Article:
HANS' FOREIGN CAR REPAIR   (415) 892-6016   815 OLIVE AVENUE   NOVATO, CA 94945

 

RECALLS

  Vehicle owners many not always know their recalled vehicle still requires repairs.
  Follow this link to enter your vehicle's VIN to check for information.

SUGGESTIONS ON BUYING A USED CAR

  • Check for predicted reliability for the model you want to purchase.
    See chart here

  • When buying an older used car, reliability is more important because used cars    
    need more repairs as they age.  See chart here   Japanese models are the most
    reliable (Honda, Acura, Toyota, Lexus, Nissan, Infiniti).

  • When buying most of these models they will need extensive work between 90K
    and 120K miles.  Common problems will include spark plugs, timing belt, and
    axle boots.

  • Try to get any receipts for auto work from its previous owner - which should
    include the names of the shops that performed the services.

  • We suggest getting any car checked out before finalizing the sale.  Spending
    $100 on a diagnostic may save you thousands.

  • When buying a car from a dealer you usually have three days to check out the
    car.  If buying from an individual check out the car first and use the repair cost
    estimates to negotiate the price.  If this is not possible write up an agreement
    stating that you can return within a specified timeframe if repairs will exceed a
    given dollar amount.

  • Ask the owner how often the oil had been changed and how much oil the
    vehicle uses between oil changes.

  • It would be a good idea to call a repair shop even if you are planning on
    purchasing a new vehicle.  Some models have problems or costs you may not
    be aware of.

  • Places to look for used cars include newspaper ads, Craig's List, eBay, friends,
    and various local sellers.

  • We don't suggest looking too far from your local area - it may become more
    hassle than it's worth!

     

NEW VEHICLE PURCHASING TIPS

  Prior to shopping for any specific vehicle, we suggest checking the reliability
  ratings and suggestions in Consumer Reports to best suit your needs.  Though
  Consumer Reports is a great resource, we highly recommend you check with us
  before making a final decision.  We feel that some vehicle brands are improperly
  reflected on their reliability charts, such as Audi.

  Do not buy an extended warranty.  If you feel strongly about purchasing the
  warranty, we'd recommend purchasing the plan when the 'New Vehicle Warranty'
  period ends.  Most companies end this initial warranty period at around 36,000 miles
  but you should check the specific expiration on your vehicle brand in order to plan
  ahead.

  When test driving new vehicles, dealerships must request your driver's license for
  liability purposes.  Be sure to request that they do not photocopy your license or
  submit a credit check for financing purposes without your permission.

  Do not buy the 'PermaPlate coating' offered as an upgrade option at most
  dealerships.  Washing and maintaining your new vehicle regularly will be more
  than sufficient in keeping that "show room shine" that PermaPlate offers with
  their coating.


AUTO BRAND LIFESPAN PROJECTIONS

 
WARRANTIES

  Federal law prohibits new car dealers from implying or denying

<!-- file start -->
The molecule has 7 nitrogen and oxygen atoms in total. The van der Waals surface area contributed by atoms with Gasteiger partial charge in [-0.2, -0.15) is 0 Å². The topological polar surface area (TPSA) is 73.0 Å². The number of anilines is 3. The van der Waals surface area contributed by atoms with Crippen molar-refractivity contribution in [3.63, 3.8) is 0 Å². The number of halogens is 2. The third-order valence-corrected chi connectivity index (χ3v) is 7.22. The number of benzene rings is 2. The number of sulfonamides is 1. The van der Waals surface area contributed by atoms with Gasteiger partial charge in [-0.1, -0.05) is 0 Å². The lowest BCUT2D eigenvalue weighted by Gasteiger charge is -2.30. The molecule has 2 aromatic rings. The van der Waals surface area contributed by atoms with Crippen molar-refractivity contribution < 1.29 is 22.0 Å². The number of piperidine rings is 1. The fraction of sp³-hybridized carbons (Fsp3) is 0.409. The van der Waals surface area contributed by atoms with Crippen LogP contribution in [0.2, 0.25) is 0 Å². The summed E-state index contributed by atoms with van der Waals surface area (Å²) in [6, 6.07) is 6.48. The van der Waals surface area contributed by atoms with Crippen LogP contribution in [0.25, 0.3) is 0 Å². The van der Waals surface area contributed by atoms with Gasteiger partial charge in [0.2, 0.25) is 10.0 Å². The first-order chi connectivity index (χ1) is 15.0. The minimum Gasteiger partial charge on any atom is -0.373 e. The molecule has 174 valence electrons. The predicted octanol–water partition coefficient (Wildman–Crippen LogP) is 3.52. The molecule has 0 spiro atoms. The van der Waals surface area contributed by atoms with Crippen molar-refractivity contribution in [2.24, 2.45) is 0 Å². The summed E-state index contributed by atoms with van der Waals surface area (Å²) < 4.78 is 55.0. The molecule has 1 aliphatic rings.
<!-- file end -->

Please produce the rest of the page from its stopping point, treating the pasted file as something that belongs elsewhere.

warranty service because routine scheduled maintenance was
  performed at an independent facility.

  Magnusen - Moss Act (1975)  Title 15, Chapter 50,
  Section 2301 - 2312, US Federal Code

 
OIL CHANGES

  A lot of our new clients have been changing their engine oil more frequently than  
  necessary and using poor quality oil from various express oil change facilities.  
  What we suggest Is changing the oil every 5000 miles on average.  Automobiles
  such as BMW and Mercedes Benz using synthetic oil normally have oil changes
  at 7500 to 15000 mile intervals depending upon how often and how far the vehicles
  are driven during a given year.

 
CHECK ENGINE LIGHT

  The Check Engine Light (CEL) is a warning system that lets the driver know that
  something isn't functioning correctly.  The Engine Control Unit (ECU) is constantly
  receiving data from its sensors and if any one of them malfunctions or gets
  a reading that is out of the ordinary, the ECU immediately illuminates the CEL
  and stores the relative code in its memory.  Any number of problems could cause
  the ECU to generate a code.  Certain non-detrimental problems may cause a 'SOFT
  CODE' meaning the car still drives normally, however the CEL is illuminated
  indicating that there is still a problem of some kind such as a misfire, too rich
  or lean mixture, etc.  Usually it is all right to drive in this condition temporarily.
  However if the car is not running normally it needs to come in for inspection
  as soon as possible to prevent damage to parts such as the catalytic converter.
  Other more potentially harmful problems that the ECU detect will throw the car into
  what is called 'LIMP MODE' where the ECU instantly retards the timing and dumps
  an overly abundant amount of fuel into the motor, robbing it of power so that one
  can still 'limp' the car home under power but prevents the driver from causing any
  more damage.  Problems such as Manifold Absolute Pressure sensor (MAP)
  malfunction, low oil or excess knock will send the ECU into Limp Mode.  In either
  case it would be helpful to know what the problem is that the ECU has detected
  since a CEL in the dashboard doesn't tell you much.  When you determine the
  code that the ECU generated you can then tell how serious the problem is.

AUTO TIPS

© Copyright 2005 Hans' Foreign Car Repair        

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